We can use AI to reclaim a lot of intelligence we had about our businesses when they were small
Doug Stephens, retail industry futurist and founder of consultancy Retail Prophet
Brands from H&M to Burberry use chatbots to answer customer questions or offer advice. But AI is helping personalise interactions further with tools such as visual search, where shoppers can take a photo of an item of clothing they like in the real world and be directed to similar items on a brand’s site.
Asos, which recently announced it is boosting investment in AI, offers visual search, product recommendation and a fit analytics tool, where customers can virtually compare the fit of items they want to purchase with that of clothes they already own, with the aim of reducing returns.
Ben Chamberlain, lead data scientist at Asos, sees AI as integral to the brand’s operations: “Eventually, the more difficult question to answer will be ‘where isn’t AI used at Asos?’,” he says. “We see a future where AI is the key operating system for all of our digital products and, beyond that, making important contributions to how we buy, design, store and transport our products.”
Retailers are also using the technology behind the scenes of their operations to make stock more targeted and reduce markdowns and wastage. H&M, which has previously stocked its store portfolio with similar products, has started using algorithms to help decide which stock should be carried at which store with the aim of improving poor sales performance.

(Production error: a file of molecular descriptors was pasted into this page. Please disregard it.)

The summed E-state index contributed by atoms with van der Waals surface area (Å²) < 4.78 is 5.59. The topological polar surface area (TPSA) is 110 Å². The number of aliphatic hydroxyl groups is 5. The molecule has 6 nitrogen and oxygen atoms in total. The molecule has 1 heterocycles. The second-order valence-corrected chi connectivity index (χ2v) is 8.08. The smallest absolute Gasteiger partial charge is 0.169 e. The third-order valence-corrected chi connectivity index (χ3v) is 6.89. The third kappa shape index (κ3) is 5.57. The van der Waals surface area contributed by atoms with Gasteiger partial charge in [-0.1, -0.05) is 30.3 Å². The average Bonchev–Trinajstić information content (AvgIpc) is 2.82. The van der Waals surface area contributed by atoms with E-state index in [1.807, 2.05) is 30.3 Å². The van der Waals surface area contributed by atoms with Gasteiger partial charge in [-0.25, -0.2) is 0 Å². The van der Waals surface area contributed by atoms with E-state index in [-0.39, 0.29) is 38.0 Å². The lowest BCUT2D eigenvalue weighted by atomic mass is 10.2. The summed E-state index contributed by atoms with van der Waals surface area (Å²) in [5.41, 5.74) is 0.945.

AI’s potential to help sell more items at full price will significantly boost profits for retailers, IBM’s Danny Bagge says: “Fashion retailers are saying to us, ‘what do I design for my Chinese market versus my London market?’, and going further, ‘what do I design for my London store versus my Birmingham store?’ – and that’s when you start adding money to the bottom line [with AI],” he says.
When you’ve got AI suggesting what customers want and re-ordering, then you get less waste and fewer returns
Cate Trotter, head of trends at retail consultancy Insider Trends
Conversely, if a product is flying off the shelves, AI can optimise the price and prevent the store running out of stock.
Cate Trotter, head of trends at retail consultancy Insider Trends, says: “You can predict the demand on a product will go up, which is not just better for sales, it’s better for long-term customer loyalty.
“When you’ve got AI suggesting what customers want and re-ordering, then you get less waste and fewer returns.”
But for all the buzz around AI and machine learning, the tech is still in the early stages and has limitations.
Mark Leach, managing director of the agency User Conversion and former head of ecommerce at Missguided, notes that many in the industry wrongly assume that AI can solve every issue: “There’s a misinterpretation of what it’s capable of. Some of the use cases are still a bit more about showing off the technology. Where it has the ability to make an impact is in data and analytics.”
AI is going to help brands feel that they can take informed risks, and that’s important
Doug Stephens, IBM
Ultimately, to succeed in fashion retail, the fundamentals have not changed, believes Stephens. Brands need to genuinely fascinate and be of value to consumers, he says. But AI’s ability to shift through data and help predict what is coming next could make impressing those consumers easier in future.
“Consumer expectations are that every time they come into your store, they’re going to see something new and exciting,” he says. “[AI] is going to help brands feel that they can take informed risks, and that’s important.”